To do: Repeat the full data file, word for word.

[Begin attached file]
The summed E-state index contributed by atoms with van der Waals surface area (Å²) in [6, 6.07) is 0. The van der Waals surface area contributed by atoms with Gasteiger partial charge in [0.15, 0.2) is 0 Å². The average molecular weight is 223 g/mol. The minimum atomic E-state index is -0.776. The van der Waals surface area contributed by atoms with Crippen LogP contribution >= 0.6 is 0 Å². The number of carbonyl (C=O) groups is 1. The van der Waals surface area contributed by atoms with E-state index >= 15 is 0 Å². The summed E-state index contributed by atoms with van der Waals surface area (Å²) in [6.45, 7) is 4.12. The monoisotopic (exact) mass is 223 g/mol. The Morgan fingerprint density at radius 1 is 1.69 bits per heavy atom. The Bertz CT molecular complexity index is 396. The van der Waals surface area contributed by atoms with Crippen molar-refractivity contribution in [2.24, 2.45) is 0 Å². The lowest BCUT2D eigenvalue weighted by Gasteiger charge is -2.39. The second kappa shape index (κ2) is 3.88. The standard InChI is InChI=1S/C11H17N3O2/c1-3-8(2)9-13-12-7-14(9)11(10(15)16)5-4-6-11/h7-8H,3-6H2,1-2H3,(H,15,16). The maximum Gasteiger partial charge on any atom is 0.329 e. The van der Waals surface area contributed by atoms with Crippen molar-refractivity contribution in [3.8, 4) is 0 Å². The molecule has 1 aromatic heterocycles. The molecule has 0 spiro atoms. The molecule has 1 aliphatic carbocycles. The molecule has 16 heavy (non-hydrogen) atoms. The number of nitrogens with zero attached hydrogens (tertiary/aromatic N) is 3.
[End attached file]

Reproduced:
The summed E-state index contributed by atoms with van der Waals surface area (Å²) in [6, 6.07) is 0. The van der Waals surface area contributed by atoms with Gasteiger partial charge in [0.15, 0.2) is 0 Å². The average molecular weight is 223 g/mol. The minimum atomic E-state index is -0.776. The van der Waals surface area contributed by atoms with Crippen LogP contribution >= 0.6 is 0 Å². The number of carbonyl (C=O) groups is 1. The van der Waals surface area contributed by atoms with E-state index >= 15 is 0 Å². The summed E-state index contributed by atoms with van der Waals surface area (Å²) in [6.45, 7) is 4.12. The monoisotopic (exact) mass is 223 g/mol. The Morgan fingerprint density at radius 1 is 1.69 bits per heavy atom. The Bertz CT molecular complexity index is 396. The van der Waals surface area contributed by atoms with Crippen molar-refractivity contribution in [2.24, 2.45) is 0 Å². The lowest BCUT2D eigenvalue weighted by Gasteiger charge is -2.39. The second kappa shape index (κ2) is 3.88. The standard InChI is InChI=1S/C11H17N3O2/c1-3-8(2)9-13-12-7-14(9)11(10(15)16)5-4-6-11/h7-8H,3-6H2,1-2H3,(H,15,16). The maximum Gasteiger partial charge on any atom is 0.329 e. The van der Waals surface area contributed by atoms with Crippen molar-refractivity contribution in [3.8, 4) is 0 Å². The molecule has 1 aromatic heterocycles. The molecule has 0 spiro atoms. The molecule has 1 aliphatic carbocycles. The molecule has 16 heavy (non-hydrogen) atoms. The number of nitrogens with zero attached hydrogens (tertiary/aromatic N) is 3.